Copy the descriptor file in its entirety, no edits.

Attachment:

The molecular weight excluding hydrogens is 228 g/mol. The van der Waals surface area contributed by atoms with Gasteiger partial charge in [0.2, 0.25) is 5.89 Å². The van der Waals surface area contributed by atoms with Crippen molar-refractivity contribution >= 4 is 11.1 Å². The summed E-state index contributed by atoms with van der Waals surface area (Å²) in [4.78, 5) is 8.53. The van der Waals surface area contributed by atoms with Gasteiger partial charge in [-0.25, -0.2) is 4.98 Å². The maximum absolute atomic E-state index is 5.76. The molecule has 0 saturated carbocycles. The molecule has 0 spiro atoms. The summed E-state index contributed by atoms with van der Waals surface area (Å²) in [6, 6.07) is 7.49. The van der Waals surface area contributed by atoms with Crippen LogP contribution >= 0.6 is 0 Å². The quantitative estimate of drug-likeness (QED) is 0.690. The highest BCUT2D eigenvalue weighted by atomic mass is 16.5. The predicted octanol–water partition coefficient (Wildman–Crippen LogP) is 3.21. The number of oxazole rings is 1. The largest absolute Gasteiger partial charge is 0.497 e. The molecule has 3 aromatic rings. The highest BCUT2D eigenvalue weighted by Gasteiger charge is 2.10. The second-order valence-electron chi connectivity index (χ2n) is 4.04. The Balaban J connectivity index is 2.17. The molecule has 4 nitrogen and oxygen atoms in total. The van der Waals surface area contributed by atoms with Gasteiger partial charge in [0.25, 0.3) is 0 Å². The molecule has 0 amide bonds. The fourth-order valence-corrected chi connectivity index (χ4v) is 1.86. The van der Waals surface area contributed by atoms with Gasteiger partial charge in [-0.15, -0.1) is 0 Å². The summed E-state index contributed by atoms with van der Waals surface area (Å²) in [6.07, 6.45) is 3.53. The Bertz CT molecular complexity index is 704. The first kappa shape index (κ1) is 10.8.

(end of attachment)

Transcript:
The molecular weight excluding hydrogens is 228 g/mol. The van der Waals surface area contributed by atoms with Gasteiger partial charge in [0.2, 0.25) is 5.89 Å². The van der Waals surface area contributed by atoms with Crippen molar-refractivity contribution >= 4 is 11.1 Å². The summed E-state index contributed by atoms with van der Waals surface area (Å²) in [4.78, 5) is 8.53. The van der Waals surface area contributed by atoms with Gasteiger partial charge in [-0.25, -0.2) is 4.98 Å². The maximum absolute atomic E-state index is 5.76. The molecule has 0 saturated carbocycles. The molecule has 0 spiro atoms. The summed E-state index contributed by atoms with van der Waals surface area (Å²) in [6, 6.07) is 7.49. The van der Waals surface area contributed by atoms with Crippen LogP contribution >= 0.6 is 0 Å². The quantitative estimate of drug-likeness (QED) is 0.690. The highest BCUT2D eigenvalue weighted by atomic mass is 16.5. The predicted octanol–water partition coefficient (Wildman–Crippen LogP) is 3.21. The number of oxazole rings is 1. The largest absolute Gasteiger partial charge is 0.497 e. The molecule has 3 aromatic rings. The highest BCUT2D eigenvalue weighted by Gasteiger charge is 2.10. The second-order valence-electron chi connectivity index (χ2n) is 4.04. The Balaban J connectivity index is 2.17. The molecule has 4 nitrogen and oxygen atoms in total. The van der Waals surface area contributed by atoms with Gasteiger partial charge in [0.25, 0.3) is 0 Å². The molecule has 0 amide bonds. The fourth-order valence-corrected chi connectivity index (χ4v) is 1.86. The van der Waals surface area contributed by atoms with Gasteiger partial charge in [-0.15, -0.1) is 0 Å². The summed E-state index contributed by atoms with van der Waals surface area (Å²) in [6.07, 6.45) is 3.53. The Bertz CT molecular complexity index is 704. The first kappa shape index (κ1) is 10.8.